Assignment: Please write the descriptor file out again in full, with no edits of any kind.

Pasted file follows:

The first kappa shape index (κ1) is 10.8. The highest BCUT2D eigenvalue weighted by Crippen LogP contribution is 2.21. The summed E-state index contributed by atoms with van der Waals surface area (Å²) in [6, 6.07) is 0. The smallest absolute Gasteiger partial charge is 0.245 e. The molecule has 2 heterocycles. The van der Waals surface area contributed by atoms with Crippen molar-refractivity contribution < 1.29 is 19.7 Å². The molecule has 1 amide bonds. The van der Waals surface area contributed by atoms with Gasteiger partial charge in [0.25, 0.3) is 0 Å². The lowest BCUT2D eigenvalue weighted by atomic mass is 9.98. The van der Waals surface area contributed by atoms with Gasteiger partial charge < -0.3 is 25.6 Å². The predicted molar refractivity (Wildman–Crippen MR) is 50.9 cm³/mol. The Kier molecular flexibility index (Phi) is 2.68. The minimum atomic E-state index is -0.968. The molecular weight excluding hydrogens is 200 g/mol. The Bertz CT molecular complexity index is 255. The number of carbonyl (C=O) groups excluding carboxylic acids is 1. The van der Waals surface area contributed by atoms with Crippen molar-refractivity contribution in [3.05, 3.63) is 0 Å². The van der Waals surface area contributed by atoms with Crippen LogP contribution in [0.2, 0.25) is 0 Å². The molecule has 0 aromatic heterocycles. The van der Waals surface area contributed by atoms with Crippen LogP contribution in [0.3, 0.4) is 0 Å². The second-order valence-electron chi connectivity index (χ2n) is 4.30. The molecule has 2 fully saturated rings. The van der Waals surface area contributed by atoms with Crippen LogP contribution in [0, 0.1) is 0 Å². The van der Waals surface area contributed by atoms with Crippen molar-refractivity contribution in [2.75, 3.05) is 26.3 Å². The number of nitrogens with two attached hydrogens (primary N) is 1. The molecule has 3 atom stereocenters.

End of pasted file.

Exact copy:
The first kappa shape index (κ1) is 10.8. The highest BCUT2D eigenvalue weighted by Crippen LogP contribution is 2.21. The summed E-state index contributed by atoms with van der Waals surface area (Å²) in [6, 6.07) is 0. The smallest absolute Gasteiger partial charge is 0.245 e. The molecule has 2 heterocycles. The van der Waals surface area contributed by atoms with Crippen molar-refractivity contribution < 1.29 is 19.7 Å². The molecule has 1 amide bonds. The van der Waals surface area contributed by atoms with Gasteiger partial charge in [0.25, 0.3) is 0 Å². The lowest BCUT2D eigenvalue weighted by atomic mass is 9.98. The van der Waals surface area contributed by atoms with Gasteiger partial charge < -0.3 is 25.6 Å². The predicted molar refractivity (Wildman–Crippen MR) is 50.9 cm³/mol. The Kier molecular flexibility index (Phi) is 2.68. The minimum atomic E-state index is -0.968. The molecular weight excluding hydrogens is 200 g/mol. The Bertz CT molecular complexity index is 255. The number of carbonyl (C=O) groups excluding carboxylic acids is 1. The van der Waals surface area contributed by atoms with Crippen molar-refractivity contribution in [3.05, 3.63) is 0 Å². The van der Waals surface area contributed by atoms with Crippen LogP contribution in [0.2, 0.25) is 0 Å². The molecule has 0 aromatic heterocycles. The van der Waals surface area contributed by atoms with Crippen LogP contribution in [0.3, 0.4) is 0 Å². The second-order valence-electron chi connectivity index (χ2n) is 4.30. The molecule has 2 fully saturated rings. The van der Waals surface area contributed by atoms with Crippen LogP contribution in [0, 0.1) is 0 Å². The van der Waals surface area contributed by atoms with Crippen molar-refractivity contribution in [2.75, 3.05) is 26.3 Å². The number of nitrogens with two attached hydrogens (primary N) is 1. The molecule has 3 atom stereocenters.